Questions rise about financial impact of Wisconsin auto insurance law


Questions rise about financial impact of Wisconsin auto insurance lawThere has been talk that the new bipartisan-backed law regarding auto insurance aimed at reducing minimum coverage to pre 2010 levels will not really achieve the primary objective it has been made for. Lowering costs of auto insurance for Wisconsin drivers will not be easily done say insurance experts discussing this law.

A spokesman for American Family Insurance said that looking at legislation and trying to predict its impact with changes in premium is not an easy thing. The company is one of the largest among auto insurers in Wisconsin.

The law is what will erase the legislation of 2009 signed by the government. It was advocated by Jim Doyle to boost the standards of insurance coverage for the first time since ’82.

The law made some changes with regard to property damage and injury liability doubling the costs. Bodily injury liability was raised to $100,000 in case of multiple people and $50,000 if it was a single person. Property damage charges were increased to $15,000.

Governor Scott Walker has been the one to bring a new law in April which will bring premium costs back to the levels that were there before Nov1. The rules when debated on resulted in quite an increase in the costs for insurance among middle income and low income drivers considerably.

For middle class Wisconsinites and small businesses this repealing of the mandate will hold promise, the Gov. was heard to say. However experts disagree with this opinion and say how much the premiums have gone up is not very clear as yet.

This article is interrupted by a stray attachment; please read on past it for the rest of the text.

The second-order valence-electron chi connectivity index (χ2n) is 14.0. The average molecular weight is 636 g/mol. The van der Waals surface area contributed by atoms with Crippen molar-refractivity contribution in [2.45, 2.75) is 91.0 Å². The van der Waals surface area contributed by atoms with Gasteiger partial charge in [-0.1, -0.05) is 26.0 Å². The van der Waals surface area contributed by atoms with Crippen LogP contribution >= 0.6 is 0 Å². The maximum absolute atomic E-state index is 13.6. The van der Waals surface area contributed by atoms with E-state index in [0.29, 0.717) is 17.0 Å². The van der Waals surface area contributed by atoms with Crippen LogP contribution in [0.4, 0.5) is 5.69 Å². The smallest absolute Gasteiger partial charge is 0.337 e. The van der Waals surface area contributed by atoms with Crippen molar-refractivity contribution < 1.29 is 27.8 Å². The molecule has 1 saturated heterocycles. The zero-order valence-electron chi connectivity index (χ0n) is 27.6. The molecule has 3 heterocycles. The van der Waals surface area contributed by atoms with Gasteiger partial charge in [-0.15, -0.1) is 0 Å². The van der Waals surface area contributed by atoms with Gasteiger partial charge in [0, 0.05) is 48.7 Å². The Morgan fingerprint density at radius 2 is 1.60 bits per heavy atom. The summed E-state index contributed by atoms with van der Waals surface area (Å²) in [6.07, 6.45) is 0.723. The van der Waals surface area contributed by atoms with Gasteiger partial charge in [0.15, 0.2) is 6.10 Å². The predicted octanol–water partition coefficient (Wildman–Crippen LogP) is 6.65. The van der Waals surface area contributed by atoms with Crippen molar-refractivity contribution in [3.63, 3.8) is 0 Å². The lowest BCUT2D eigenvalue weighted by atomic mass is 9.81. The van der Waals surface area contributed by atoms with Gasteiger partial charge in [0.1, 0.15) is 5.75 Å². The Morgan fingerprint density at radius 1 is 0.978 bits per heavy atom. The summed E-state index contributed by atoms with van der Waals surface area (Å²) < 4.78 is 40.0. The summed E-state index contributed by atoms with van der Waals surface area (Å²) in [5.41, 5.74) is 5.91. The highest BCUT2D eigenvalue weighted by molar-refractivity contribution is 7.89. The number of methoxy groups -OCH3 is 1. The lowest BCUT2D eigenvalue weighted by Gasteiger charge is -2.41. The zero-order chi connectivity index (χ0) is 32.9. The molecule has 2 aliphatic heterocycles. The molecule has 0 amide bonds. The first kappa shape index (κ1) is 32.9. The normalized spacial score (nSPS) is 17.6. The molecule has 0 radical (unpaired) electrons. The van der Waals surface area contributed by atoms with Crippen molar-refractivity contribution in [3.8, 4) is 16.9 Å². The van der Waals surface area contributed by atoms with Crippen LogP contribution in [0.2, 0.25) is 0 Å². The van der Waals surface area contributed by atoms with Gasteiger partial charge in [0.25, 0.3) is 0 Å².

Keeping this in mind, it also becomes difficult to predict by how much the cost may reduce as a result of the law. American Family insurance representative, Witmer was heard to say that the change will take a while to impact customers and cannot be discussed as yet.

While costs have been going up with rises reaching over 20 and 30 percent, figures are still not available. With the hard numbers not available, Andrew Franken, president of Wisconsin insurance Alliance says that it’s too early to make any claims.

There has also been opposition meanwhile from the left with regard to the claims. An executive director of Citizen action of Wisconsin who is part of a left-leaning collective has opposed this repeal. He disputes claims that the costs of insurance have risen enough to warrant such an action. His stand is that Wisconsin rates are still one of the cheapest in auto insurance.